Voluntary Carbon Offsets Hits Three-Year High

Wind projects, cookstoves in Africa, and preserving forests all got big boosts in 2011, when the market for voluntary carbon offsets hit $576 million in transactions – a 3-year high. 

The biggest year so far was in 2008, with a record $776 million, according to the 6th "State of the Voluntary Carbon Markets" report, released by Forest Trends’ Ecosystem Marketplace and Bloomberg New Energy Finance.

What are offsets? When an entity sets a target for reducing greenhouse gas emissions, they do so by making internal changes, working with their supply chain, and purchasing offsets to make up whatever is left. That money goes directly to finance carbon reduction projects, such as forest preservation or renewable energy projects, often in developing countries, where the funds are lacking without them.

For example, the 1300-member Paiter-Surui tribe in Brazil is the world’s first indigenous tribe to earn carbon credits for keeping their forest in tact – preserving their way of life and creating a model for how to preserve rainforests.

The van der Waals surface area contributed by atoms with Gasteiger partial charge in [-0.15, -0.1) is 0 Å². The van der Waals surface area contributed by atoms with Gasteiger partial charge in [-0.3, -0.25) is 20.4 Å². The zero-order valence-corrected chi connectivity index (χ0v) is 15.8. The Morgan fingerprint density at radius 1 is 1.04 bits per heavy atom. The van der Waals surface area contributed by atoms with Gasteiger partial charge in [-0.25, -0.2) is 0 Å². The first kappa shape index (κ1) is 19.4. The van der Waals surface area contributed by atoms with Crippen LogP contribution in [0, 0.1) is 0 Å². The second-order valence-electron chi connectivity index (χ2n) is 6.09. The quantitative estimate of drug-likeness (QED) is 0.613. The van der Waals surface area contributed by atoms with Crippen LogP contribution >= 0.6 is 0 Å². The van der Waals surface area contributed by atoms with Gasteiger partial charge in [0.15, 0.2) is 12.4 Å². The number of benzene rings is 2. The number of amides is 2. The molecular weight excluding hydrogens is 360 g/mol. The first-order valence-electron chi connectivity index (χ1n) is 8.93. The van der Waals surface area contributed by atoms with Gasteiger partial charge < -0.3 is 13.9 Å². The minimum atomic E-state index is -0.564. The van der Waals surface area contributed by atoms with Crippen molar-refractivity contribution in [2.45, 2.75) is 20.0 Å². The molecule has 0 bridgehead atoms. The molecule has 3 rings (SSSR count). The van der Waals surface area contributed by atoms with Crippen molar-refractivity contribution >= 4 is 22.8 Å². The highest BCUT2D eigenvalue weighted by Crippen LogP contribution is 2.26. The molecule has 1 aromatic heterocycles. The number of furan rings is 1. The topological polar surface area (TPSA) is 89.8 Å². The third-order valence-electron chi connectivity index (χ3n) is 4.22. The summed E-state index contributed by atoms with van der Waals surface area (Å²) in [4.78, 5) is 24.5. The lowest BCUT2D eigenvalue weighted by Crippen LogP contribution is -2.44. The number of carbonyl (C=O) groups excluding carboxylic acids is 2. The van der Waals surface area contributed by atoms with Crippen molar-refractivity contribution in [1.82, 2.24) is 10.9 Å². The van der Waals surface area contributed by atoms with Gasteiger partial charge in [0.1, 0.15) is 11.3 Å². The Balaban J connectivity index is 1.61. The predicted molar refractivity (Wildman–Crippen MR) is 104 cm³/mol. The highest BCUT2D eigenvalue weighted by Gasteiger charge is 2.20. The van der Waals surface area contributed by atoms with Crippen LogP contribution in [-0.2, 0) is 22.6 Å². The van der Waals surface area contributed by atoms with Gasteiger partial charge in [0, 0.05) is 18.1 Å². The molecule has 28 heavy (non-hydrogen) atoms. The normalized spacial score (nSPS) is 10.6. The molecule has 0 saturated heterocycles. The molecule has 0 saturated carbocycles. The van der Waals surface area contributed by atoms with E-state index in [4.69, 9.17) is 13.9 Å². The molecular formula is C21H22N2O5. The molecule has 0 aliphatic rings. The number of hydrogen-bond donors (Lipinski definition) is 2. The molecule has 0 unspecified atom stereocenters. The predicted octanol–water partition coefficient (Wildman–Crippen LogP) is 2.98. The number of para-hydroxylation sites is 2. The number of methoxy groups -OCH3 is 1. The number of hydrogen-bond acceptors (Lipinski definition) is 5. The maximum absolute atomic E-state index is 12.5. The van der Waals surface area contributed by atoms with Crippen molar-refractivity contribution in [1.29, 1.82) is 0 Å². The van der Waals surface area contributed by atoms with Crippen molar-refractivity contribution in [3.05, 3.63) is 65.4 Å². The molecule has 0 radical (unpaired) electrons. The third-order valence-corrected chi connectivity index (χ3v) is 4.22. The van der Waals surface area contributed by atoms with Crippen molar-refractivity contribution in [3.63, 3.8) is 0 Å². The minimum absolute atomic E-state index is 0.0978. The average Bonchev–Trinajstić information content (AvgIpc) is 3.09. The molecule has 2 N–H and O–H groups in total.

And thanks to carbon credits, 2.2 million people – about 25% of Rwanda’s population – are about to get clean water and energy.

In fact, clean cookstove, water purification and forestry projects in Africa surged more than 40%. They also have numerous social benefits – such as less time spent gathering wood, improved indoor air quality and local employment.

Surprisingly, there’s been a significant increase in demand from the US, which doesn’t even having pending regulations, much less a carbon market, which usually drives participation. Yet, the US is the world’s largest single-country buyer of voluntary offsets.

Corporations dominate the market, buying 65% of the offsets, led by those in Europe.

There were record sales of offsets from Asian wind farms and coming-of-age of clean development projects in Africa.

Wind farms previously lagged other kinds of project offsets, but in 2011, in response to both economic and competitive conditions, project developers rushed wind projects to market, sparking purchases from cash-strapped buyers who might normally have gravitated to pricier forest-carbon projects.

"Price sensitivities drew some buyers away from the more expensive forestry sector – which nonetheless contributed the highest value to the marketplace because their projects held their own in terms of price," says Ecosystem Marketplace Carbon Program Manager Molly Peters-Stanley.

(Visited 5,753 times, 1 visits today)

Post Your Comment

Your email address will not be published. Required fields are marked *